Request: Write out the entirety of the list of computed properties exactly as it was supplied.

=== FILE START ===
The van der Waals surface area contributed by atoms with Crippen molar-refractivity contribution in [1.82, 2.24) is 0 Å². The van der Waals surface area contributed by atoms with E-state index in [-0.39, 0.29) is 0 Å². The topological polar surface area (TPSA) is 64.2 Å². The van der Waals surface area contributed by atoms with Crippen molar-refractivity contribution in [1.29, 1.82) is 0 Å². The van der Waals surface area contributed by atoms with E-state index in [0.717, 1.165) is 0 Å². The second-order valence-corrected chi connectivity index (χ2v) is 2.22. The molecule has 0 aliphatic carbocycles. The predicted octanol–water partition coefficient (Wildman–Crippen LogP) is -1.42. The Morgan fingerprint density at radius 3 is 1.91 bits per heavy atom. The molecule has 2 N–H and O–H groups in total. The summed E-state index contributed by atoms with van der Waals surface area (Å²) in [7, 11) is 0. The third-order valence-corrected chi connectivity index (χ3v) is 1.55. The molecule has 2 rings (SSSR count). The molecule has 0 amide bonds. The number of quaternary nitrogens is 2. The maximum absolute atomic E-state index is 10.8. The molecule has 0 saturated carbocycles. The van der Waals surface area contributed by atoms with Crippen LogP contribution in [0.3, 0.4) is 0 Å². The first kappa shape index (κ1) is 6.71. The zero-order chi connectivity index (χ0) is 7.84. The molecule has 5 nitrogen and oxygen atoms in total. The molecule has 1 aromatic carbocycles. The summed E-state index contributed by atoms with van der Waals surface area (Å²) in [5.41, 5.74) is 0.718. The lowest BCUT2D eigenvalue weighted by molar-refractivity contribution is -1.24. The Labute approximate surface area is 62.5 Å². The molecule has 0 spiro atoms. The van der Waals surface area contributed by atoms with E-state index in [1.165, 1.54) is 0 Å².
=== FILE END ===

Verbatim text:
The van der Waals surface area contributed by atoms with Crippen molar-refractivity contribution in [1.82, 2.24) is 0 Å². The van der Waals surface area contributed by atoms with E-state index in [-0.39, 0.29) is 0 Å². The topological polar surface area (TPSA) is 64.2 Å². The van der Waals surface area contributed by atoms with Crippen molar-refractivity contribution in [1.29, 1.82) is 0 Å². The van der Waals surface area contributed by atoms with E-state index in [0.717, 1.165) is 0 Å². The second-order valence-corrected chi connectivity index (χ2v) is 2.22. The molecule has 0 aliphatic carbocycles. The predicted octanol–water partition coefficient (Wildman–Crippen LogP) is -1.42. The Morgan fingerprint density at radius 3 is 1.91 bits per heavy atom. The molecule has 2 N–H and O–H groups in total. The summed E-state index contributed by atoms with van der Waals surface area (Å²) in [7, 11) is 0. The third-order valence-corrected chi connectivity index (χ3v) is 1.55. The molecule has 2 rings (SSSR count). The molecule has 0 amide bonds. The number of quaternary nitrogens is 2. The maximum absolute atomic E-state index is 10.8. The molecule has 0 saturated carbocycles. The van der Waals surface area contributed by atoms with Crippen LogP contribution in [0.3, 0.4) is 0 Å². The first kappa shape index (κ1) is 6.71. The zero-order chi connectivity index (χ0) is 7.84. The molecule has 5 nitrogen and oxygen atoms in total. The molecule has 1 aromatic carbocycles. The summed E-state index contributed by atoms with van der Waals surface area (Å²) in [5.41, 5.74) is 0.718. The lowest BCUT2D eigenvalue weighted by molar-refractivity contribution is -1.24. The Labute approximate surface area is 62.5 Å². The molecule has 0 spiro atoms. The van der Waals surface area contributed by atoms with E-state index in [1.165, 1.54) is 0 Å².